It was through CGNet Swara that he first reported how a forest ranger had taken a bribe of 99,000 rupees (1,000 dollars) from 33 tribal families while promising them land deeds under India’s Forest Rights Act (2006). The news was circulated, and two months later he called again to say that the official had returned the money and apologised.

In another example of CGNet Swara’s influence, a teacher who had stolen school money, classroom furniture and food grains given by the government for tribal children was suspended after a report on his misdeeds was aired on the network.

Encouraged by such success stories, tribals have swiftly embraced CGNet Swara, which literally means ‘Chhattisgarh’s voice’ through the Internet. Started for the central Indian state, where 32.5 percent of the population is tribal, it is fast spreading to other parts of this vast country to reach out to areas that were beyond the pale of modern communication.

“While Indian states got divided on linguistic lines, the Gonds of central India were forgotten,” Shubhranshu Choudhary, a former BBC journalist, told IPS.

“They don’t have a newspaper in their native Gondi language, but the only new thing I have found on my return here is that most people now have cell phones,” he says.

Choudhary used that cell phone knowledge to set up CGNet Swara in 2010. The system operates in a region beset with Maoist insurgency. Its inhabitants often find themselves caught in the crossfire between the guerrillas and state forces.

A native of Chhattisgarh, he says the ferment in the region stems from years of neglect.

“We are trying to create another ‘development’ paradigm,” says Choudhary. “This communication system could well become the Google of the poor.”

Here’s how it works. When a tribal dials the number +91 80 500 68000, the message goes to a server in Bangalore. The caller disconnects and waits. Within seconds he receives a call and a recorded voice tells him to speak after the beep.

The server has been set up by Bill Thies, a self-confessed geek from the Massachusetts Institute of Technology (MIT) working at Microsoft’s Research Laboratory in India’s IT capital Bangalore.

Using a simple desktop and modem, Thies used a freely available software called Asterisk to build 10 lines that automatically call back ‘missed call’ numbers and then record a two-minute message from the caller.

“But,” says Thies, “it’s going to sound very strange for a computer nerd to tell you that technology is not the secret ingredient here.”

The ‘secret ingredient’ is the unique media networking system set up by Choudhary, whose community interests aligned with Thies in user-generated technology.

‘Swara’ now has 400 callers daily, dialling Thies’ server in Bangalore to either listen to or record their own news.

Each message goes to the moderator, Choudhary, and through him to about 50 strategically located volunteer sub-editors for cross-checking of facts and local follow-up.

The volunteers are educated Indians, well-versed in their spheres of work and residence, coming from a web-based Yahoo group called CGNet, set up in 2004 by Choudhary and journalist Frederick Noronha of Goa.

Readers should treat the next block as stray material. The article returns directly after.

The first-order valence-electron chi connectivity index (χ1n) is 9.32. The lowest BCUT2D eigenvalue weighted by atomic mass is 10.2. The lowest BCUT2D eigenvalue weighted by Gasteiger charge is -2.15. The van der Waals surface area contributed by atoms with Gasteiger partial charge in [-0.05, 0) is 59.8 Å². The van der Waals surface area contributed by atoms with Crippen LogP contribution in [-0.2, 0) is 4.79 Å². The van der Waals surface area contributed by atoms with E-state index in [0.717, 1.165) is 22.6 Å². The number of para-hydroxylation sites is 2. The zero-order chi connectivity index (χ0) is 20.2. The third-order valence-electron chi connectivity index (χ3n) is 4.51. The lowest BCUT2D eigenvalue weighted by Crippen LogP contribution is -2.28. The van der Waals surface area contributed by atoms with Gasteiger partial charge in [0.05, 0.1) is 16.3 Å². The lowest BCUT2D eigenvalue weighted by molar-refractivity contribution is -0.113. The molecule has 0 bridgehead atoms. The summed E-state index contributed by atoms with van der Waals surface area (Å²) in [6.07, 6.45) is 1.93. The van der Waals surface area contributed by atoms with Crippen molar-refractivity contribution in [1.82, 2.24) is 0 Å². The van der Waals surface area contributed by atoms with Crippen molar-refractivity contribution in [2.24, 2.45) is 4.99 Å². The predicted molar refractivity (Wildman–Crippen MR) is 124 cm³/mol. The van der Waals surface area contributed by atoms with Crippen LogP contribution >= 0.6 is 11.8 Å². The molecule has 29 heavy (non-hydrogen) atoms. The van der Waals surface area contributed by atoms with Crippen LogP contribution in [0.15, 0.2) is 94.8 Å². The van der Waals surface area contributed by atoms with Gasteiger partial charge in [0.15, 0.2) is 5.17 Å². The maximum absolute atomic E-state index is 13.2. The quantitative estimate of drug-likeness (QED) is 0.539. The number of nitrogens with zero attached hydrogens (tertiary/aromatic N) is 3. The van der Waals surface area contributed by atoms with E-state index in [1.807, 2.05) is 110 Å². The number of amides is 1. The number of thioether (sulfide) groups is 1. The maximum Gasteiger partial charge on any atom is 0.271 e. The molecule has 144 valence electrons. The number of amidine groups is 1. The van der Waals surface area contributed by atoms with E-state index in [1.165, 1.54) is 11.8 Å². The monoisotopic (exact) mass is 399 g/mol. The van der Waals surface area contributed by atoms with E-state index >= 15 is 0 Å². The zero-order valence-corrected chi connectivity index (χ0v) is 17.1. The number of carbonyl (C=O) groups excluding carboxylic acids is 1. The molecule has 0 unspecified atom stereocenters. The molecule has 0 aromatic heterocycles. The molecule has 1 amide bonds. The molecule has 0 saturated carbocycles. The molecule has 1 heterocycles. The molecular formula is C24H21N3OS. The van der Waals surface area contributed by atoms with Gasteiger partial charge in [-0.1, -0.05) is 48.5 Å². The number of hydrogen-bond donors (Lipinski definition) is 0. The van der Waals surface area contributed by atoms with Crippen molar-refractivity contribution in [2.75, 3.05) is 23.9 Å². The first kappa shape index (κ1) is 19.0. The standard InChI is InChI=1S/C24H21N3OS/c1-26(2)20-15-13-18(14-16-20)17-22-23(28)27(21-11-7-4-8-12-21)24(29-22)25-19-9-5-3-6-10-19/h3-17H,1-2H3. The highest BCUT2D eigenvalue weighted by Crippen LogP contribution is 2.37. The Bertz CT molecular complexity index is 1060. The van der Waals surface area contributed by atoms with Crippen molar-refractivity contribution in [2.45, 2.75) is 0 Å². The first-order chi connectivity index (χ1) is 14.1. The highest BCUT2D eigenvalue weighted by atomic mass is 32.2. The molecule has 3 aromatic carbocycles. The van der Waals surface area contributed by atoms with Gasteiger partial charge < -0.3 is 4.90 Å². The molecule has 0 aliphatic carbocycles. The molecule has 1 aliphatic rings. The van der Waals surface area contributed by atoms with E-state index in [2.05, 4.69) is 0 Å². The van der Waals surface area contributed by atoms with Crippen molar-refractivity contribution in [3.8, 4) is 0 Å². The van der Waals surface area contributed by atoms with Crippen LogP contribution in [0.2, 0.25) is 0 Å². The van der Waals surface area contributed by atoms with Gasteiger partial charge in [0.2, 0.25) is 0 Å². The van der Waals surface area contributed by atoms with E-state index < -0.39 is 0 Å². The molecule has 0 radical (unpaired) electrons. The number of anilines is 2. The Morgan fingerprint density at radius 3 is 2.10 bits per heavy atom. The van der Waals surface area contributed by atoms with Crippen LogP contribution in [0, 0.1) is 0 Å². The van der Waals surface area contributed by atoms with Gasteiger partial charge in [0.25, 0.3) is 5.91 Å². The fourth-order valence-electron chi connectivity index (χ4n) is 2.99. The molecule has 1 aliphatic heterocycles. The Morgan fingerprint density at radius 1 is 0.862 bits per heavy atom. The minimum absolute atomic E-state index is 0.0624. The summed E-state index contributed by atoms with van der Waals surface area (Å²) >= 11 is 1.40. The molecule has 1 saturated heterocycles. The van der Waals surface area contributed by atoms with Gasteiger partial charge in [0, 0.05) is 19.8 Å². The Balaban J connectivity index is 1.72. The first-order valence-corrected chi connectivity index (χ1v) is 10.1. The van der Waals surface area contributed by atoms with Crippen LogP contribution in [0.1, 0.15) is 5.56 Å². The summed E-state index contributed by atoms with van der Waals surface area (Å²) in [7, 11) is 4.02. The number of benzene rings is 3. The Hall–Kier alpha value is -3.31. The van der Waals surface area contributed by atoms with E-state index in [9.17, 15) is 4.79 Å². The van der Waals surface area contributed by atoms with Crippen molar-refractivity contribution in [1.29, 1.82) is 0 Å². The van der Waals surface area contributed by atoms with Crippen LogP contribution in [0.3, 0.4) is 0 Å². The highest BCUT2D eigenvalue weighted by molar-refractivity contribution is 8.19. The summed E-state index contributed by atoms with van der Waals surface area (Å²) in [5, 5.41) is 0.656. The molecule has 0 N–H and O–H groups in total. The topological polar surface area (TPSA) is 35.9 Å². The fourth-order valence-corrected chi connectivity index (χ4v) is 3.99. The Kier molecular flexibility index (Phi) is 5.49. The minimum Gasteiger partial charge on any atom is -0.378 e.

For instance, Bunkar’s message on the forest official’s bribe demand was first checked by CGNet’s locally based editorial volunteers for accuracy. It was then sent to the principal chief conservator of forests who found the allegation to be true and suspended the official.

The network – with the website – has even helped people access a popular rural job guarantee scheme.

The state government, however, seems reluctant to acknowledge its potential as a parallel system of governance.

“I personally find it an effective source of feedback and grievance redressal from the grassroots. I do make use of it off and on,” Chhatttisgarh Chief Secretary Sunil Kumar, the state’s top bureacrat,  told IPS, taking care to emphasise the non-official nature of the way he uses it.

Choudhary calls the network a kind of ‘citizen journalism’ wherein there is local news for local residents who are otherwise neglected by the mainstream media.

CGNet Swara now covers all of Chhattisgarh. It’s also popular in the nearby states of Madhya Pradesh and Jharkhand. The news system has spread by word of mouth to the tribal belt across Gujarat, Rajasthan, Odisha, Jharkhand and Andhra Pradesh – an area Choudhary calls the ‘media dark zone’.

Ironically, the region’s ultra-left Maoist radicals, who claim to fight for the marginalised, have issued threats to Choudhary, asking him to close down CGNet Swara.

Choudhary, who divides his time between Delhi and Bhopal, says the Maoists are threatened by the concept of self-empowerment that the news system has brought to its users.

CGNet Swara is evolving into a radio system using a free medium-wave bandwidth, and Choudhary believes users will pay a small amount for subscribing. Running on a UN Democracy Fund and Knight Fellowship finances so far, the system is now looking for financial independence.

A health consultation network called Swasthya Swara is also being set up where traditional healers who make use of herbal medicines will be on air.